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Some Data on PC Bulb Life

Discussion in 'Lighting' started by VaughnH, Feb 8, 2009.

  1. VaughnH

    VaughnH Lifetime Charter Member
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    Another member of our local aquatic plant club did some PAR meter measurements of his various 55 watt PC bulbs. His light fixture has 6 bulbs, and they have been in use for varied times, so this data is interesting. These are PAR meter measurements right at the bulb surface:

    [​IMG]

    Two things stand out: One is that the bulbs seems to lose about 25% of their light intensity very quickly, and the other is that they seem to last at least 2 years at the somewhat lower intensity, before continuing to lose intensity. This, of course, is data from one light fixture only, and one set of bulbs only, so it may not be typical for all 55 watt PC bulbs.

    It certainly does indicate that those who advocate replacing these bulbs in less than a year are not getting as much life from their bulbs as should be possible.

    If all 55 watt PC bulbs lose 25% of their intensity during the first couple of months, that means the maximum light intensity we see is right after we first set up a new tank, with a new light fixture and new bulbs. Unfortunately, this corresponds with when the plant mass is lowest, the tank is least stable, the CO2 is probably still being adjusted to a good value, the water circulation is probably still being adjusted, etc. No wonder newly set up tanks can run into algae problems so soon.

    More data will be needed to be sure this one set of data is typical, but I find this interesting.
     
  2. SuperColey1

    SuperColey1 Guru Class Expert

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    I think the 1 year rule is for tubes run on magnetic ballasts where they 'flicker start'

    The tubes I just changed over (although not PAR tested) were an 18W T8 and a 30W T5HO.

    Both were run from electronic ballasts and they were 25 months and 17 months old when changed.

    They both looked fine before I swapped them for the LEDs too so I think they would've been fine for a bit longer ;)

    AC
     
  3. VaughnH

    VaughnH Lifetime Charter Member
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    T5 bulbs have the reputation for lasting longer than the 55 watt PC bulbs, but I'm not sure where the reputation came from.
     
  4. Tom Barr

    Tom Barr Founder
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    I posted several comments that add to Vaughn's post on our local plant club forum.

    1. Think about what folks assume about lighting: 90% or more of the intensity is retained, this is assumed and many think that's what happens no matter what with PC/T5 bulbs, as you can see, at least with this batch or data, this does not occur. I'd suspect in many cases this might be true.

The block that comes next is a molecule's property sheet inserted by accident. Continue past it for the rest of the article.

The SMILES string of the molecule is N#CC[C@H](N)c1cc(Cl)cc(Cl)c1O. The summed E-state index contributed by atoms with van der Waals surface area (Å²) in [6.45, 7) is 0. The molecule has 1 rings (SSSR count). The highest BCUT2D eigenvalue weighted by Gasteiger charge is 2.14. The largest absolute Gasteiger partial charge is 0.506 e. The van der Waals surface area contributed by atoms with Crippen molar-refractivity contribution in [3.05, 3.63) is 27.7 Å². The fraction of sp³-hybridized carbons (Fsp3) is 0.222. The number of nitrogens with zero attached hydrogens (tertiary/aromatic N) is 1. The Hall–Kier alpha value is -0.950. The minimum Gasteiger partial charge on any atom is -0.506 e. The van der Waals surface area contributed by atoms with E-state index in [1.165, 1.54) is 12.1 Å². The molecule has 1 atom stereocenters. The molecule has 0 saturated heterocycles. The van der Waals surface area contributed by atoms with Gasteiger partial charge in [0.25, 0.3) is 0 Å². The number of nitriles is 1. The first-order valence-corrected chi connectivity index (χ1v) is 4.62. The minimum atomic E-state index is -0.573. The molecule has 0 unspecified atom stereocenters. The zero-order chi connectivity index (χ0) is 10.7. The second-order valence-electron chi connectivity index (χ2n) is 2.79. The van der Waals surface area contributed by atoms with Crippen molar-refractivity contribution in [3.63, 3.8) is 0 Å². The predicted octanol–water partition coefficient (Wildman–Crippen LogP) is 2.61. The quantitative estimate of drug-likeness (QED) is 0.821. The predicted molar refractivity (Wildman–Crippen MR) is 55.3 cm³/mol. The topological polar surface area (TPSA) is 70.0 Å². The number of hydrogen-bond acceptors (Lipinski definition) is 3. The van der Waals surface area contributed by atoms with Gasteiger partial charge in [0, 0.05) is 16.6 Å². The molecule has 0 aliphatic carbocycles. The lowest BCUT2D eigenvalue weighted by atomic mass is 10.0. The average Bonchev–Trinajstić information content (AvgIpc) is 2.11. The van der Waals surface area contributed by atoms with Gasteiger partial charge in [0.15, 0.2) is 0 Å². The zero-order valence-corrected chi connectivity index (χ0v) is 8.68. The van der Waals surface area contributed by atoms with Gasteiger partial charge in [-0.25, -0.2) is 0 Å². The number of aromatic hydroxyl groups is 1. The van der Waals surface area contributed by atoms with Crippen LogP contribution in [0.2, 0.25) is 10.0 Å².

2. Such cases show the importance of actually measuring bulbs over time, you need not test often, bulb to bulb differences and maybe you just got a bad one etc can also apply.

    3. By testing the bulbs, you can catch things like this and not assume that your light is always the same or similar to everyone else's or that my X watt/gal over a tank is the same, or why doesn't that corn work and grow plant's as well etc.

    4. The ends of bulbs are noticeably dimmer than centers.

    5. Think about a new hood/bulb in the start when an aquarist buys a tank and starts a new tank: this is the worst case, lots of light/low plant biomass,/no bacteria, later moderate light, and then much later, low light.
    How does this influence CO2 and nutrient uptake?

    It's better to have the reverse scenario.

    So folks get algae and then try a bunch of things, not measuring light, then it just happens and they find the "balance", thinking it's all nutrients, maybe CO2........

    You really need to measure all three to say much.
    Then you can compare.

    But measuring CO2 well is still very tough and a gaping hole.

    Regards,
    Tom Barr
     
  5. paludarium

    paludarium Guest

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    Hi,

    I use the data in this site for T5/T8 bulbs lifespans reference. Lebensdauer von Leuchtstofflampen However, the measurements were based on lumen but not PAR. I'm not sure if PAR intensity decrease is propotional to lumen.

    Regards,
    Erich
     
  6. Tom Barr

    Tom Barr Founder
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    Bulbs may work differently with different use, different ballast etc.
    So it might be less due to the bulb itself.

    Ideal controlled conditions are good for comparison however. That assumes this was done for the data. Problem is, many assume that their tanks and set up is the same. Perhaps 70% of the time it is. But maybe not.

    Point is, we assume things and the assumptions have risk.
    So the real question is how much, can we measure and test in situ etc.
    Then you confirm, not assume.

    Regards,
    Tom Barr
     
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